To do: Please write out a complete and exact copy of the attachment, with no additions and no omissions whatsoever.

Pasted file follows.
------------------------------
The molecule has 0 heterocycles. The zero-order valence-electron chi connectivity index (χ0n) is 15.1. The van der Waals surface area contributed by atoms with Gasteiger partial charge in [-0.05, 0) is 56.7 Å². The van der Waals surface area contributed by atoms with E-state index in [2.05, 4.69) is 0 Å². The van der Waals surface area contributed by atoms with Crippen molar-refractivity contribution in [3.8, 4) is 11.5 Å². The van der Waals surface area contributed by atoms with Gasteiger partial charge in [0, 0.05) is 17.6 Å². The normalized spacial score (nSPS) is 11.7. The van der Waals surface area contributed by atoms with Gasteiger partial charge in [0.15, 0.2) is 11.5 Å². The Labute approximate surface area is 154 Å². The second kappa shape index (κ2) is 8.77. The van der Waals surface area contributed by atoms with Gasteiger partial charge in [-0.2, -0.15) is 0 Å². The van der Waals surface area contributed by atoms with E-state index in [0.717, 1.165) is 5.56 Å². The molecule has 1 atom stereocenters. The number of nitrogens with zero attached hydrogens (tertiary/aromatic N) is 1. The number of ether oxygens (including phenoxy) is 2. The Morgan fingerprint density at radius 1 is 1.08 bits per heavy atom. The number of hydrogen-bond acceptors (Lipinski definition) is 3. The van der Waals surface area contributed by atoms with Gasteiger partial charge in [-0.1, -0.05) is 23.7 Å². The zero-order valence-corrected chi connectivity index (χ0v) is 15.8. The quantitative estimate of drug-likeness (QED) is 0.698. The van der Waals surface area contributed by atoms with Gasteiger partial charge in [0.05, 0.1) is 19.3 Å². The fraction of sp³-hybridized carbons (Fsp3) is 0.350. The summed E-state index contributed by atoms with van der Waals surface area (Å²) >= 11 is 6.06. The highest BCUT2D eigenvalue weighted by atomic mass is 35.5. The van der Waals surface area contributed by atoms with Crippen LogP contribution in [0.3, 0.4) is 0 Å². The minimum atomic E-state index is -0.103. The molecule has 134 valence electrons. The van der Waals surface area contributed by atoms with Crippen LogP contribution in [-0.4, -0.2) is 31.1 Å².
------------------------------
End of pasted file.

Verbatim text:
The molecule has 0 heterocycles. The zero-order valence-electron chi connectivity index (χ0n) is 15.1. The van der Waals surface area contributed by atoms with Gasteiger partial charge in [-0.05, 0) is 56.7 Å². The van der Waals surface area contributed by atoms with E-state index in [2.05, 4.69) is 0 Å². The van der Waals surface area contributed by atoms with Crippen molar-refractivity contribution in [3.8, 4) is 11.5 Å². The van der Waals surface area contributed by atoms with Gasteiger partial charge in [0, 0.05) is 17.6 Å². The normalized spacial score (nSPS) is 11.7. The van der Waals surface area contributed by atoms with Gasteiger partial charge in [0.15, 0.2) is 11.5 Å². The Labute approximate surface area is 154 Å². The second kappa shape index (κ2) is 8.77. The van der Waals surface area contributed by atoms with Gasteiger partial charge in [-0.2, -0.15) is 0 Å². The van der Waals surface area contributed by atoms with E-state index in [0.717, 1.165) is 5.56 Å². The molecule has 1 atom stereocenters. The number of nitrogens with zero attached hydrogens (tertiary/aromatic N) is 1. The number of ether oxygens (including phenoxy) is 2. The Morgan fingerprint density at radius 1 is 1.08 bits per heavy atom. The number of hydrogen-bond acceptors (Lipinski definition) is 3. The van der Waals surface area contributed by atoms with Gasteiger partial charge in [-0.1, -0.05) is 23.7 Å². The zero-order valence-corrected chi connectivity index (χ0v) is 15.8. The quantitative estimate of drug-likeness (QED) is 0.698. The van der Waals surface area contributed by atoms with Gasteiger partial charge in [0.05, 0.1) is 19.3 Å². The fraction of sp³-hybridized carbons (Fsp3) is 0.350. The summed E-state index contributed by atoms with van der Waals surface area (Å²) >= 11 is 6.06. The highest BCUT2D eigenvalue weighted by atomic mass is 35.5. The van der Waals surface area contributed by atoms with Crippen LogP contribution in [0.3, 0.4) is 0 Å². The minimum atomic E-state index is -0.103. The molecule has 134 valence electrons. The van der Waals surface area contributed by atoms with Crippen LogP contribution in [-0.4, -0.2) is 31.1 Å².